Thousands of shorebirds stop every spring and fall along the shores of Chaplin Lake in southern Saskatchewan to nest and rest for the next leg of their migratory journey.
Chaplin Lake is also home to Saskatchewan Mining and Minerals Inc. (SMMI) Chaplin plant, which has been producing sodium sulphate for more than 70 years. The importance of our sodium sulphate production in enhancing the wetlands in the area and creating a welcoming environment for shoreline birds was the subject of a recent article in Industry West Magazine.
Rodney McCann, president and CEO of SMMI, was quoted in the article as saying: “Our production keeps the water levels maintained. Maintaining water levels allows the shoreline to be preserved, which is so important for nesting shorebirds. Without consistent water levels, in extreme wet seasons, there would be limited shoreline, which is critical for migratory birds. Also, in extreme dry seasons, there would be a low food source for birds, which includes brine shrimp and insects.”
Chaplin Lake is the second largest saline lake in Canada and the eastern shoreline is home to the Nature Conservancy of Canada’s (NCC’s) Mackie Ranch conservation project. This natural area is a distinctive part of Saskatchewan, but also an environmentally sensitive area that SMMI is dedicated to preserving through the work we do.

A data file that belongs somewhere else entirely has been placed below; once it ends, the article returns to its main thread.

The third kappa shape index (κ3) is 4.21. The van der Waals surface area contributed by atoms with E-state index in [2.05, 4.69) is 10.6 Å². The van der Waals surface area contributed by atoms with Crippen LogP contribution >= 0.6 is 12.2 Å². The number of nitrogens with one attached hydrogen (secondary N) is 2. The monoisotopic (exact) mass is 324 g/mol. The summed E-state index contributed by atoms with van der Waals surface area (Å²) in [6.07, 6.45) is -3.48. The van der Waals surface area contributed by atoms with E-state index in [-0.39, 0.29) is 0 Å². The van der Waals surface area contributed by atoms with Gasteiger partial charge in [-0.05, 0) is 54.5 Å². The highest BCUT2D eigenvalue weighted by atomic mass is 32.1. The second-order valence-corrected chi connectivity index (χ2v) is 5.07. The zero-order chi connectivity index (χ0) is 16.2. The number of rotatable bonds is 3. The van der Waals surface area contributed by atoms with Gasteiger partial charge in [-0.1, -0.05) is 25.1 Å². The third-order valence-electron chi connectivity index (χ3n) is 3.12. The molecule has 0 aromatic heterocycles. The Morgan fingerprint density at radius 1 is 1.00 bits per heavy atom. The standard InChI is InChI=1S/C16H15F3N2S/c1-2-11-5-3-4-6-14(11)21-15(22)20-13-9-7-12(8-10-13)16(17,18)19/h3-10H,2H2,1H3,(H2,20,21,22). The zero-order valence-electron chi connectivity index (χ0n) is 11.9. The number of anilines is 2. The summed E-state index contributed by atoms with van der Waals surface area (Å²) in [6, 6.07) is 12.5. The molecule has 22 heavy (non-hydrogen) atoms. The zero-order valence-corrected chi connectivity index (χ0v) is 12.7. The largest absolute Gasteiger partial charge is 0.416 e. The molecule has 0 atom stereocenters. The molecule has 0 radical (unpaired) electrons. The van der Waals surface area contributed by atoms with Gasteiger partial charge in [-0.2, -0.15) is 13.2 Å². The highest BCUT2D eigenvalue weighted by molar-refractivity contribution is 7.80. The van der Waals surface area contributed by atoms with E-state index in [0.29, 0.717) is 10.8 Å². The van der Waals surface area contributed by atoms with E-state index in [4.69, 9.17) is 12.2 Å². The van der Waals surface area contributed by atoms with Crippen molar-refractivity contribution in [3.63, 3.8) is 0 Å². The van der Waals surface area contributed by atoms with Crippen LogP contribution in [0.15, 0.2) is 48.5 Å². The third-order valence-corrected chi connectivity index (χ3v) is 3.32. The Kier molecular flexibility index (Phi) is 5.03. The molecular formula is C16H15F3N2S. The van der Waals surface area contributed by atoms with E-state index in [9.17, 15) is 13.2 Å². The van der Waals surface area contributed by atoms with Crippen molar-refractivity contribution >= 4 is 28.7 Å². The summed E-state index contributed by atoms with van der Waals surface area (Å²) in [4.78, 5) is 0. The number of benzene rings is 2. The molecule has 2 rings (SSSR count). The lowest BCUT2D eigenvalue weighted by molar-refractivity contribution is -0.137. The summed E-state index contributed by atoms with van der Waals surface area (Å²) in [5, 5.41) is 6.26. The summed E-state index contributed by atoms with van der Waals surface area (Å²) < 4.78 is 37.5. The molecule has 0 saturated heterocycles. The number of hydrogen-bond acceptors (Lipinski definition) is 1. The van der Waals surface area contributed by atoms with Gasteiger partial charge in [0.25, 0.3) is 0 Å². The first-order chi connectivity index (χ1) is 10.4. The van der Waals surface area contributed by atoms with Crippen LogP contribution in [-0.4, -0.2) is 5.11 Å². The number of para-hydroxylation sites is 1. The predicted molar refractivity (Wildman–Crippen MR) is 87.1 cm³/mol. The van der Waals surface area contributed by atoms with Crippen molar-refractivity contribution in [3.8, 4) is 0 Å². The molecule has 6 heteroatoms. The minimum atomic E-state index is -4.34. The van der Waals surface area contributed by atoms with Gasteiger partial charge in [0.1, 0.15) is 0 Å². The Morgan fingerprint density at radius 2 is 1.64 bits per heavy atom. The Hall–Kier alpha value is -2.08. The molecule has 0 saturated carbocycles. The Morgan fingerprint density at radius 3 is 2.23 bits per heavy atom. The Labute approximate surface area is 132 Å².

Controlling the brine depths results in a large area flooded with shallow depths of brine for an extended period of time. This is an excellent habitat for shorebirds, particularly for their feeding activities. Managing the brine depths also ensures that this habitat is available later in the summer when other surrounding lakes are dry.
Chaplin Lake is part of the Chaplin/Old Wives/Reed Lake complex designated as a Western Hemisphere Shorebird Reserve Network (WHSRN) site in 1997. These lakes provide feeding and resting habitat for over 100,000 shorebirds each year, a critical link as they travel between their breeding and wintering grounds.
Chaplin Lake also provides an important shorebird nesting habitat, including for significant numbers of the endangered piping plover. About 30 species of shorebirds – including sanderlings, stilt sandpipers, and semi-palmated sandpipers – use Chaplin Lake to nest or as a stopover site each summer.
SMMI is proud to work closely with government, non-government organizations and the local community to ensure that the unique environmental conditions at Chaplin Lake are protected — and even enhanced.